‘About 893,000 people or 91 percent of Floridians who bought coverage on the exchange also receive a federal subsidy to lower their share of the premium, according to federal data.

According to the state report released Monday, most insurers propose double-digit premium increases, including the state's largest health insurer, Florida Blue, which announced last week that premiums would increase by an average of 17.6 percent for its exchange plans.

Health First Insurance, which sold 15 types of plans on the ACA exchange in 2014, proposed an average increase of 23 percent for its PPOs plans next year — the highest jump of all companies offering coverage on the individual market, according to the state.

Humana, which offers 35 plans on the ACA exchange, proposed increasing average monthly premiums for its HMO by about 14 percent.


Nancy Hanewinckel, a Humana spokeswoman, said in a written statement that the proposed increases were “primarily driven by underlying cost of services, including physician and provider fees; health care utilization; and increased prescription drug costs, particularly the fast-growing use of high-cost specialty medications, such as Sovaldi for Hepatitis C.’’

Joe Mondy, a spokesman for Cigna, said the company’s proposed 17 percent rate increase was “based on our customers’ 2014 early clinical experience and claims payments, expected medical trend, along with other factors such as the phase out of the government reinsurance program and expectations on the changing risk pool in 2015.’’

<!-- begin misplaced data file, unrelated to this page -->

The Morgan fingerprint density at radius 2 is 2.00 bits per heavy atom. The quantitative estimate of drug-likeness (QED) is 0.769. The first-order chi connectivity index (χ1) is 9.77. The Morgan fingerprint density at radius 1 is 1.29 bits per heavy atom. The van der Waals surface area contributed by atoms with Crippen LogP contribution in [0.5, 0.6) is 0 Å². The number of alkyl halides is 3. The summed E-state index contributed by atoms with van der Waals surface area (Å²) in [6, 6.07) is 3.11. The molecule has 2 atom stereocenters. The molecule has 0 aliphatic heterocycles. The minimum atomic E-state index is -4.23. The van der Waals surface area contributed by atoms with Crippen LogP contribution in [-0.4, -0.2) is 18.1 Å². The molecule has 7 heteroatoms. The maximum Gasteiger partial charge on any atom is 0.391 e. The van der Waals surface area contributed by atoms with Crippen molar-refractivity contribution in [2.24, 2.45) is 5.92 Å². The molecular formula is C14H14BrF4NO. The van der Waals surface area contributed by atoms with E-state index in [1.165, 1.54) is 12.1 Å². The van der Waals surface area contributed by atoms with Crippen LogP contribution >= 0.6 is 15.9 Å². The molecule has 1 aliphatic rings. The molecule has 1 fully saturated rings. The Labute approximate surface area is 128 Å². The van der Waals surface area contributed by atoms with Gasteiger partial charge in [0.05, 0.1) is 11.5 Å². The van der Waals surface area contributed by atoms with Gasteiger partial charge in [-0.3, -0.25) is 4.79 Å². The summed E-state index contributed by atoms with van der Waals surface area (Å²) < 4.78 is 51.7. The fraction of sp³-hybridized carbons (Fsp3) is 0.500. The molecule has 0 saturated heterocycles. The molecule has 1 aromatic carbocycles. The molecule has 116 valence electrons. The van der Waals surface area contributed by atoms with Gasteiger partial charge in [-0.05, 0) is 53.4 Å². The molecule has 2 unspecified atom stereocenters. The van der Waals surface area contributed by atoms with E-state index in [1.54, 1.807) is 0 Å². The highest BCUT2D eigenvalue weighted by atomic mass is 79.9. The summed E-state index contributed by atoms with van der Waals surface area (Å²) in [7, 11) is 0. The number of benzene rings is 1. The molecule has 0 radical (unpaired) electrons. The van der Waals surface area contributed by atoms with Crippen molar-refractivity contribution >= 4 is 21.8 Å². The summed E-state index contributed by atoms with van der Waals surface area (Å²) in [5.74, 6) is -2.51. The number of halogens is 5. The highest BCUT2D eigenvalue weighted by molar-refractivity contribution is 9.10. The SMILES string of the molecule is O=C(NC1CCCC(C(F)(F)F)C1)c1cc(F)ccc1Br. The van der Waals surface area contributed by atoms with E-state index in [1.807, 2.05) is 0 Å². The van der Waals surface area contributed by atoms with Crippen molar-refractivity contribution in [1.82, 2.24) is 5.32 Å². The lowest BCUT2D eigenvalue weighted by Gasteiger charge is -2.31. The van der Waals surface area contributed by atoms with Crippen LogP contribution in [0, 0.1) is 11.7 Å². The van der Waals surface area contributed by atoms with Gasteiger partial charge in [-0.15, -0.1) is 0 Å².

Most insurers echoed the explanations from Cigna and Humana — attributing increases to higher-than-expected health costs as a result of attracting customers who previously lacked coverage and are using more services than expected.

They also blamed regulations mandated under the health law, which forbids insurance companies from denying people with pre-existing conditions, limits the amount that they can charge their oldest members, and no longer allows them to charge more for women than men.

A dearth of young and healthy enrollees also has contributed to the increases, Florida Blue officials said last week. About 30 percent of the 984,000 Floridians who signed up for a plan on the exchange is younger than 35, according to federal data.’ - Proposed prices for health plans in 2015 unveiled, Miamiherald.com, 08/04/2014

Link to the entire article appears below:

http://www.miamiherald.com/2014/08/04/4271376/proposed-prices-for-health-plans.html